Bioengineering Professor Receives Grant to Develop Pump for Congenital Heart Condition  

Sept. 29, 2020

Headshot of Dr. Giridharan Guruprasad

Dr. Giridharan Guruprasad

Dr. Guruprasad Giridharan, Professor and Associate Chair of Bioengineering, has received a second R01 grant award titled Cavopulmonary Assist to Reverse the Fontan. Dr. Giridharan is University of Louisville’s principal investigator in this multi-institutional grant award. The total award amount is ~$ 8.9 M over four years.

For more than a decade, Giridharan, one of the first faculty hired for Bioengineering in 2007, has been working on the development of a pump that aids patients with a congenital heart defect. He began his collaboration with pediatric cardiothoracic surgeon, Dr. Mark Rodefeld of Indiana University, a pioneer in the field, in 2008, which has resulted in this award. This grant draws on the expertise not only of engineers from University of Louisville but also experts from five other institutions: Indiana University, Clemson, Stanford, Texas A&M and OHSU (Oregon Health and Science University).

The blood pump in development is designed for patients born with a congenital condition where they are born with a single heart ventricle instead of two. Giridharan said this is the fifth most common structural heart defect. Patients with the defect have to undergo three open heart procedures before the age of three to convert them to what is called a Fontan circulation. The patient’s single ventricle drives the flow throughout the body and through the lungs, with just one ventricle now doing the work of both ventricles. The problem with Fontan circulation is that the single ventricle has to take the additional load, which eventually leads to failure for a lot of patients, explained Giridharan.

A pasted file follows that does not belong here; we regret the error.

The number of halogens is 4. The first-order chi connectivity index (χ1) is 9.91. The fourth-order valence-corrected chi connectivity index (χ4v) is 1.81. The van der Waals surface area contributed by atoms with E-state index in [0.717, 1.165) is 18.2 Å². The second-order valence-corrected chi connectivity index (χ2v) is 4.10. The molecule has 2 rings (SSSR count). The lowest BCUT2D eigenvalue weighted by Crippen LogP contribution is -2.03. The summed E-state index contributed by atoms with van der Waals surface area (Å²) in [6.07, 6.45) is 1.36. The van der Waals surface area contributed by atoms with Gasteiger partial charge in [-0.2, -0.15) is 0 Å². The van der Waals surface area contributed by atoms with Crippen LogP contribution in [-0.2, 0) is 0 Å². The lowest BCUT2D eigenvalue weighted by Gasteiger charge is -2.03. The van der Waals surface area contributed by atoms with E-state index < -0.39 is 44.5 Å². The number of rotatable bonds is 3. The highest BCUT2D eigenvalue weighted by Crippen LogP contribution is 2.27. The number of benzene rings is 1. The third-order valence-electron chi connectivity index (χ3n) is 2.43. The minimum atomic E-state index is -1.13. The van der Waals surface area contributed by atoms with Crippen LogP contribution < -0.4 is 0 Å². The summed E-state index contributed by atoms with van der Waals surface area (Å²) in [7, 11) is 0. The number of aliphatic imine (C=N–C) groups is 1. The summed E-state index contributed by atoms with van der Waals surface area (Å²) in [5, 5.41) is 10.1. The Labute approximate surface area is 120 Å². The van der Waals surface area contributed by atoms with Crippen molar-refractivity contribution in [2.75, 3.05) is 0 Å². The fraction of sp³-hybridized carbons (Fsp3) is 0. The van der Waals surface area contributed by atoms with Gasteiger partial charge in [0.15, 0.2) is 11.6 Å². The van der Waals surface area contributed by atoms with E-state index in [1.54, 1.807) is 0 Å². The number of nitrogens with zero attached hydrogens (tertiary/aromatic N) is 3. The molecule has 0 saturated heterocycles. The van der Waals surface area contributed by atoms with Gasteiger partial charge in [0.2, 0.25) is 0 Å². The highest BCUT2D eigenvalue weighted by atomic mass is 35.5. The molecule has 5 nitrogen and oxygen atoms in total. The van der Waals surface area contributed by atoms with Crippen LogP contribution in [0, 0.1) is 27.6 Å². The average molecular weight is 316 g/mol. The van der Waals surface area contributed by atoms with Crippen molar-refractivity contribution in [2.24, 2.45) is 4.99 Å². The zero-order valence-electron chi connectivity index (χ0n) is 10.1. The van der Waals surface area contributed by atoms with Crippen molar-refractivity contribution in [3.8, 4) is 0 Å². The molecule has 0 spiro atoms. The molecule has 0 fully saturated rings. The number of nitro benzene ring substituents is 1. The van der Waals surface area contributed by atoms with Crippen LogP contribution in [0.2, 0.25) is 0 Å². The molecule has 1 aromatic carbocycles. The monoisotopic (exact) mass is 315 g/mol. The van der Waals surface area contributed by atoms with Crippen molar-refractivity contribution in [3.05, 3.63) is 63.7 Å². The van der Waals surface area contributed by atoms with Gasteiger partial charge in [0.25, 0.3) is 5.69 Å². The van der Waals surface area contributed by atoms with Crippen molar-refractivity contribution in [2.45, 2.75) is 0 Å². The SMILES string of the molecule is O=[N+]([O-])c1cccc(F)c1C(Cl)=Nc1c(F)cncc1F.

“When you think of heart failure, you think of a heart unable to squeeze blood out, but here the ventricle is unable to fill adequately with blood because there is no right ventricle,” he said. “The mechanism of failure is very different; it’s more of a filling problem, so it requires a new pump design, one that can handle two inlets and two outlets simultaneously.”

It is estimated there are about 30,000 people in the US with Fontan circulation alive today, according to Giridharan. They survive an average of 30 years before the ventricle starts failing. “For many patients, it’s a matter of when their heart will fail, not if, and there is no cure,” he said. What the unique pump will do is act as a booster pump to help fill the ventricle. “Over seventy percent of patients with failing Fontan have a ‘filling’ problem, and this pump will serve them,” said Giridharan. “For the other 25-30 percent of patients whose heart cannot eject, there are support options already in the market,” said Giridharan.

The bioengineer emphasized that the whole project would not be possible without all the collaborators and expertise from UofL and other universities. “They all have an integral part. It’s a team effort,” he said.

The $2.1 million UofL subcontract portion of the grant will be used to support the development and testing activities of the Fontan pump by Dr. Giridharan and his UofL collaborators – Dr. Steven Koenig and Dr. Ayman El-Baz from Speed School, and Dr. Karen Powell from UofL Comparative Medical Research Unit.

The goal of the project is to generate adequate data in four years to submit to the Food and Drug Administration (FDA) for approval. “Before the device can be clinically implanted, we need to demonstrate safety and efficacy,” said Giridharan. “Once we have safety and efficacy data, we are targeting the humanitarian device exemption, which is a type of FDA approval needed to implant in patients,” he said. “It’s a unique pump designed for a unique application for a population that is highly underserved.”